Dart Number One
For the first R/C glider version
I decided to increase the size to use
radio equipment I already have so that if the model is a resounding failure
I won't have invested much in it.
I designed the fuselage to provide as much leeway as possible to locate the
radio for balance. As it turned out the model balanced where I think it's
supposed to by mounting a
110 mAh battery just behind the cockpit and the receiver directly behind the
battery. Unfortunately, the servo extensions I had on hand were either too
long or too short and added about the same weight as using a larger battery and
moving the receiver to the rear of the model. (This was supposed to be a
simple project... do they ever turn out that way?)
silicone adhesive. I wish I could remember where I read about this
type of hinge so I could credit the source, but I can't. As I recall the
builder used the hinges for a sailplane. The hinge is light weight and
seals the hinge line. In any case, it's something I wanted to try and
they're the only thing that hasn't been a problem.
I am very impressed with this hinge and plan to use them on progressively larger
models to study them further.
The finished prototype was built in about two days. When the model was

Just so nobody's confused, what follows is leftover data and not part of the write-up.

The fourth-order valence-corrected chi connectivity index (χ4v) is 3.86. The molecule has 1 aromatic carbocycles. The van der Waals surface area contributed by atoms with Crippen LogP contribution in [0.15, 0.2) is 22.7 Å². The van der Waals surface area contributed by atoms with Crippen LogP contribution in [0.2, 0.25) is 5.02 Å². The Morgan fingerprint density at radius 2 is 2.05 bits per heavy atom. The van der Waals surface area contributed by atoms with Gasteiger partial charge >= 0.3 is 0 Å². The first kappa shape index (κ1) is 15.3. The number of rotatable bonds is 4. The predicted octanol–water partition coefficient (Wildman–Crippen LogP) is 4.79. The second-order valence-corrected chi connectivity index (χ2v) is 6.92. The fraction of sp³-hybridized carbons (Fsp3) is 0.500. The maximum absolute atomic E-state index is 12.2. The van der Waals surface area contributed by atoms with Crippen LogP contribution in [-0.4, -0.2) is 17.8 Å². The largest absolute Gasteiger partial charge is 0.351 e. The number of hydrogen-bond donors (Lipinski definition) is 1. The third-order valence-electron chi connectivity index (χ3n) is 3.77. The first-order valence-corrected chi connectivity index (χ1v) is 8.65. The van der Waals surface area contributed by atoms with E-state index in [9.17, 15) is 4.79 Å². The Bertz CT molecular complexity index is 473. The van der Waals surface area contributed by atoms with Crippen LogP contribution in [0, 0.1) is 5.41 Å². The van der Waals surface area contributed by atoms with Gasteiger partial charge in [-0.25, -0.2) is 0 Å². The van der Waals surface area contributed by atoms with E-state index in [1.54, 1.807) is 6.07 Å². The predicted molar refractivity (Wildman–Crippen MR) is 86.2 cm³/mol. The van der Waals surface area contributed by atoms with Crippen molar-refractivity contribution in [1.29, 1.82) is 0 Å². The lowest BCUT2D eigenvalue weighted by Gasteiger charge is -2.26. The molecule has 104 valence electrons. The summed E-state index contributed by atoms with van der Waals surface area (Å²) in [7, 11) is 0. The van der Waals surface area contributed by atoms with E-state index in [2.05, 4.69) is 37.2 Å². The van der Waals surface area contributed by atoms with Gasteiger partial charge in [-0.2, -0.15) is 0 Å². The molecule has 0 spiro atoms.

good toss would result in the model spinning nose first into the ground about 20 feet
away. There was never any damage other than a scuffed nose. The
model had no fin at this point.
For whatever reason, I didn't think a flying wing absolutely needed to have a
fin, but I guess I was wrong about that. At this point I went back to work
on the smaller prototype as already discussed.
When I made the first fin for the small prototype I made a fin to scale for Dart
Number One. As I previously mentioned, the small prototype had the Dutch
roll with that fin so I assumed that Dart Number One would exhibit the same
On April 1, 2006 our club had an airshow. I took the model to show my
friend Mike. He kept bugging me about flying it so when the show was over
and the audience was gone, I handed Mike the transmitter and gave the model a
toss. He said the control was sluggish, but manageable. The
important thing was that the model flew straight with a good glide path - it
didn't roll over as it had when it didn't have a fin.
The next flight I took a short run and gave the model my best javelin toss at
about 30° nose up. The model flew very straight for nearly 300 feet.
Mike flaired it nicely for landing.
I can't throw any harder than I did and the model was only in the air less than
10 seconds. All indications are that this model can advance to the next
step now. The Center of Gravity is close to correct and won't cause any
serious problems. Hand launching doesn't give us enough flight time to
determine how well the model will turn, but the ailerons did work.
What I should do at this point is bungee launch the model. I don't have
one and don't know if it's worth the investment. We may just link a bunch
of rubber bands together and see what we get. Unless that reveals a
problem with the model then I'll probably move to building a new model identical
to this one except to mount a Cox Black Widow .049 on it.